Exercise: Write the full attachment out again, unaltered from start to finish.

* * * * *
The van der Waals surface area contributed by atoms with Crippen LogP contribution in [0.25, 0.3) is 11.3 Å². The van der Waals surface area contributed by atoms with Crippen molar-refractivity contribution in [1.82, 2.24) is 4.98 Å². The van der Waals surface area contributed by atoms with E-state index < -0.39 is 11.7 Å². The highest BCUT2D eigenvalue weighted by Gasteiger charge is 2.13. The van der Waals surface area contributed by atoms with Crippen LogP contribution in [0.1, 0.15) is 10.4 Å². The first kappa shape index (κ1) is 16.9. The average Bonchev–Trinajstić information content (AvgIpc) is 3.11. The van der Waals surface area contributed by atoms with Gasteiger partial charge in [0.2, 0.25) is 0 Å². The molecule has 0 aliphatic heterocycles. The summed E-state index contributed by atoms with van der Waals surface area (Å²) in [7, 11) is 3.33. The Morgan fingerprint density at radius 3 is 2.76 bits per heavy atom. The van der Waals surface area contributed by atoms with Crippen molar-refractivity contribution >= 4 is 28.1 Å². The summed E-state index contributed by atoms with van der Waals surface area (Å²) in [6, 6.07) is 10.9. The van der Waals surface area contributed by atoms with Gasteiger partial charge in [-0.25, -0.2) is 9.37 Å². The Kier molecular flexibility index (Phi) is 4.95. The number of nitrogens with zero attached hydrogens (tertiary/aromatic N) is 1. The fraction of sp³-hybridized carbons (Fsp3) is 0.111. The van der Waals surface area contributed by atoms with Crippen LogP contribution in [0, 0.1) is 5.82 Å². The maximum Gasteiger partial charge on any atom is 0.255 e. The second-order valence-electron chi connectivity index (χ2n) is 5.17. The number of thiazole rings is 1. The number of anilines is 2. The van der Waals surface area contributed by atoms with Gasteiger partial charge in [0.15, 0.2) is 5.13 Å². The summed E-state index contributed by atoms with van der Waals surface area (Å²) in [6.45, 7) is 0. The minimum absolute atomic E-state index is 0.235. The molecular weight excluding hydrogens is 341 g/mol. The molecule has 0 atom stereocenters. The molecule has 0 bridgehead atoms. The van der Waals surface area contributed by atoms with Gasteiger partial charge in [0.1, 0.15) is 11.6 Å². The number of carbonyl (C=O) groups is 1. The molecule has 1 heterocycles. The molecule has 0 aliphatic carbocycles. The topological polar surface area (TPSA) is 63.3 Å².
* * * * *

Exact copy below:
The van der Waals surface area contributed by atoms with Crippen LogP contribution in [0.25, 0.3) is 11.3 Å². The van der Waals surface area contributed by atoms with Crippen molar-refractivity contribution in [1.82, 2.24) is 4.98 Å². The van der Waals surface area contributed by atoms with E-state index < -0.39 is 11.7 Å². The highest BCUT2D eigenvalue weighted by Gasteiger charge is 2.13. The van der Waals surface area contributed by atoms with Crippen LogP contribution in [0.1, 0.15) is 10.4 Å². The first kappa shape index (κ1) is 16.9. The average Bonchev–Trinajstić information content (AvgIpc) is 3.11. The van der Waals surface area contributed by atoms with Gasteiger partial charge in [0.2, 0.25) is 0 Å². The molecule has 0 aliphatic heterocycles. The summed E-state index contributed by atoms with van der Waals surface area (Å²) in [7, 11) is 3.33. The Morgan fingerprint density at radius 3 is 2.76 bits per heavy atom. The van der Waals surface area contributed by atoms with Crippen molar-refractivity contribution >= 4 is 28.1 Å². The summed E-state index contributed by atoms with van der Waals surface area (Å²) in [6, 6.07) is 10.9. The van der Waals surface area contributed by atoms with Gasteiger partial charge in [-0.25, -0.2) is 9.37 Å². The Kier molecular flexibility index (Phi) is 4.95. The number of nitrogens with zero attached hydrogens (tertiary/aromatic N) is 1. The fraction of sp³-hybridized carbons (Fsp3) is 0.111. The van der Waals surface area contributed by atoms with Crippen LogP contribution in [0, 0.1) is 5.82 Å². The maximum Gasteiger partial charge on any atom is 0.255 e. The second-order valence-electron chi connectivity index (χ2n) is 5.17. The number of thiazole rings is 1. The number of anilines is 2. The van der Waals surface area contributed by atoms with Gasteiger partial charge in [0.15, 0.2) is 5.13 Å². The summed E-state index contributed by atoms with van der Waals surface area (Å²) in [6.45, 7) is 0. The minimum absolute atomic E-state index is 0.235. The molecular weight excluding hydrogens is 341 g/mol. The molecule has 0 atom stereocenters. The molecule has 0 bridgehead atoms. The van der Waals surface area contributed by atoms with Gasteiger partial charge in [0.1, 0.15) is 11.6 Å². The number of carbonyl (C=O) groups is 1. The molecule has 1 heterocycles. The molecule has 0 aliphatic carbocycles. The topological polar surface area (TPSA) is 63.3 Å².